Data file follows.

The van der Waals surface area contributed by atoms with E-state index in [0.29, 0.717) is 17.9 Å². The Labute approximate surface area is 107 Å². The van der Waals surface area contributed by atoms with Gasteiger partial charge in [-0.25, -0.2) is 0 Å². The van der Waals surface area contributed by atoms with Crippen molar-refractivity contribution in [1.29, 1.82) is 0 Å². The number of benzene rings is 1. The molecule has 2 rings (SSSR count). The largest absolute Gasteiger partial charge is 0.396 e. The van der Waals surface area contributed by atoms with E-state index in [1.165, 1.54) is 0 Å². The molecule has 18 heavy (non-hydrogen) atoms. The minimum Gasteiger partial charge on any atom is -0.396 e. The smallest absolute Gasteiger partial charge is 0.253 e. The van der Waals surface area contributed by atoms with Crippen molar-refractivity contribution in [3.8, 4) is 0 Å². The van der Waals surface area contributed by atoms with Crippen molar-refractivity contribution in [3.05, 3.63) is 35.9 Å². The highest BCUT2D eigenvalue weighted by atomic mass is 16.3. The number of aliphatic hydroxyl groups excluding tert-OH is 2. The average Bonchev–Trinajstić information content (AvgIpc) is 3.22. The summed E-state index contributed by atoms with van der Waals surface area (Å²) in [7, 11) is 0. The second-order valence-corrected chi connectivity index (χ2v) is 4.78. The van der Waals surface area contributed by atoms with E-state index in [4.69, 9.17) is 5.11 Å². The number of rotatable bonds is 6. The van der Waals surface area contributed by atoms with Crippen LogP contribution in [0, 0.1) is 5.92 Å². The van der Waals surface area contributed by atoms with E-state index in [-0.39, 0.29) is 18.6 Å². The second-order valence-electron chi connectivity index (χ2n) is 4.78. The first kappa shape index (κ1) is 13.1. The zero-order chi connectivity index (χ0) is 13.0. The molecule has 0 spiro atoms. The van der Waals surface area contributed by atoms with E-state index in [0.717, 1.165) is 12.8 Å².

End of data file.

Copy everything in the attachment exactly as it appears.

The van der Waals surface area contributed by atoms with E-state index in [0.29, 0.717) is 17.9 Å². The Labute approximate surface area is 107 Å². The van der Waals surface area contributed by atoms with Gasteiger partial charge in [-0.25, -0.2) is 0 Å². The van der Waals surface area contributed by atoms with Crippen molar-refractivity contribution in [1.29, 1.82) is 0 Å². The number of benzene rings is 1. The molecule has 2 rings (SSSR count). The largest absolute Gasteiger partial charge is 0.396 e. The van der Waals surface area contributed by atoms with E-state index in [1.165, 1.54) is 0 Å². The molecule has 18 heavy (non-hydrogen) atoms. The minimum Gasteiger partial charge on any atom is -0.396 e. The smallest absolute Gasteiger partial charge is 0.253 e. The van der Waals surface area contributed by atoms with Crippen molar-refractivity contribution in [3.8, 4) is 0 Å². The van der Waals surface area contributed by atoms with Crippen molar-refractivity contribution in [3.05, 3.63) is 35.9 Å². The highest BCUT2D eigenvalue weighted by atomic mass is 16.3. The number of aliphatic hydroxyl groups excluding tert-OH is 2. The average Bonchev–Trinajstić information content (AvgIpc) is 3.22. The summed E-state index contributed by atoms with van der Waals surface area (Å²) in [7, 11) is 0. The second-order valence-corrected chi connectivity index (χ2v) is 4.78. The van der Waals surface area contributed by atoms with E-state index in [4.69, 9.17) is 5.11 Å². The number of rotatable bonds is 6. The van der Waals surface area contributed by atoms with Crippen LogP contribution in [0, 0.1) is 5.92 Å². The van der Waals surface area contributed by atoms with E-state index in [-0.39, 0.29) is 18.6 Å². The second-order valence-electron chi connectivity index (χ2n) is 4.78. The first kappa shape index (κ1) is 13.1. The zero-order chi connectivity index (χ0) is 13.0. The molecule has 0 spiro atoms. The van der Waals surface area contributed by atoms with E-state index in [0.717, 1.165) is 12.8 Å².